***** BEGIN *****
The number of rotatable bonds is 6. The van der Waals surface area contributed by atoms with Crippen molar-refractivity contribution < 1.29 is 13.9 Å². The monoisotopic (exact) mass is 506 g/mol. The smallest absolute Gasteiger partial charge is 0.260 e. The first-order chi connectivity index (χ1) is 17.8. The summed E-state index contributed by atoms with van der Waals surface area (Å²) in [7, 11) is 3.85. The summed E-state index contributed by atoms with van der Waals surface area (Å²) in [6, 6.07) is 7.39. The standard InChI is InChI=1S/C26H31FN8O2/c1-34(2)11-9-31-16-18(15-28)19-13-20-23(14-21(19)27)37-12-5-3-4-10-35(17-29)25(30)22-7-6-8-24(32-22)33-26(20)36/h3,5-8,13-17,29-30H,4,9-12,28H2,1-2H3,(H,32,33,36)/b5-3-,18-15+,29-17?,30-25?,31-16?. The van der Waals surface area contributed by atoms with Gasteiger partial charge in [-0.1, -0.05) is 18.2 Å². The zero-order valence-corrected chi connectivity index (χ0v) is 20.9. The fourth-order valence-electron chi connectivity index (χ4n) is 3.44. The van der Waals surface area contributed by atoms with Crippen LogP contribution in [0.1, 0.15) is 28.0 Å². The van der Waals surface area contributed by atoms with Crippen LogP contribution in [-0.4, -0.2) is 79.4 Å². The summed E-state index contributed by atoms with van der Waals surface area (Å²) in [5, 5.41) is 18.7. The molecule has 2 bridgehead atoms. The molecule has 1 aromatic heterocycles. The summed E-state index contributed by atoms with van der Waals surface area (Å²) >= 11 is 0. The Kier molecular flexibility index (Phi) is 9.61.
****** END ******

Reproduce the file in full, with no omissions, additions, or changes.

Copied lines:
The number of rotatable bonds is 6. The van der Waals surface area contributed by atoms with Crippen molar-refractivity contribution < 1.29 is 13.9 Å². The monoisotopic (exact) mass is 506 g/mol. The smallest absolute Gasteiger partial charge is 0.260 e. The first-order chi connectivity index (χ1) is 17.8. The summed E-state index contributed by atoms with van der Waals surface area (Å²) in [7, 11) is 3.85. The summed E-state index contributed by atoms with van der Waals surface area (Å²) in [6, 6.07) is 7.39. The standard InChI is InChI=1S/C26H31FN8O2/c1-34(2)11-9-31-16-18(15-28)19-13-20-23(14-21(19)27)37-12-5-3-4-10-35(17-29)25(30)22-7-6-8-24(32-22)33-26(20)36/h3,5-8,13-17,29-30H,4,9-12,28H2,1-2H3,(H,32,33,36)/b5-3-,18-15+,29-17?,30-25?,31-16?. The van der Waals surface area contributed by atoms with Gasteiger partial charge in [-0.1, -0.05) is 18.2 Å². The zero-order valence-corrected chi connectivity index (χ0v) is 20.9. The fourth-order valence-electron chi connectivity index (χ4n) is 3.44. The van der Waals surface area contributed by atoms with Crippen LogP contribution in [0.1, 0.15) is 28.0 Å². The van der Waals surface area contributed by atoms with Crippen LogP contribution in [-0.4, -0.2) is 79.4 Å². The summed E-state index contributed by atoms with van der Waals surface area (Å²) in [5, 5.41) is 18.7. The molecule has 2 bridgehead atoms. The molecule has 1 aromatic heterocycles. The summed E-state index contributed by atoms with van der Waals surface area (Å²) >= 11 is 0. The Kier molecular flexibility index (Phi) is 9.61.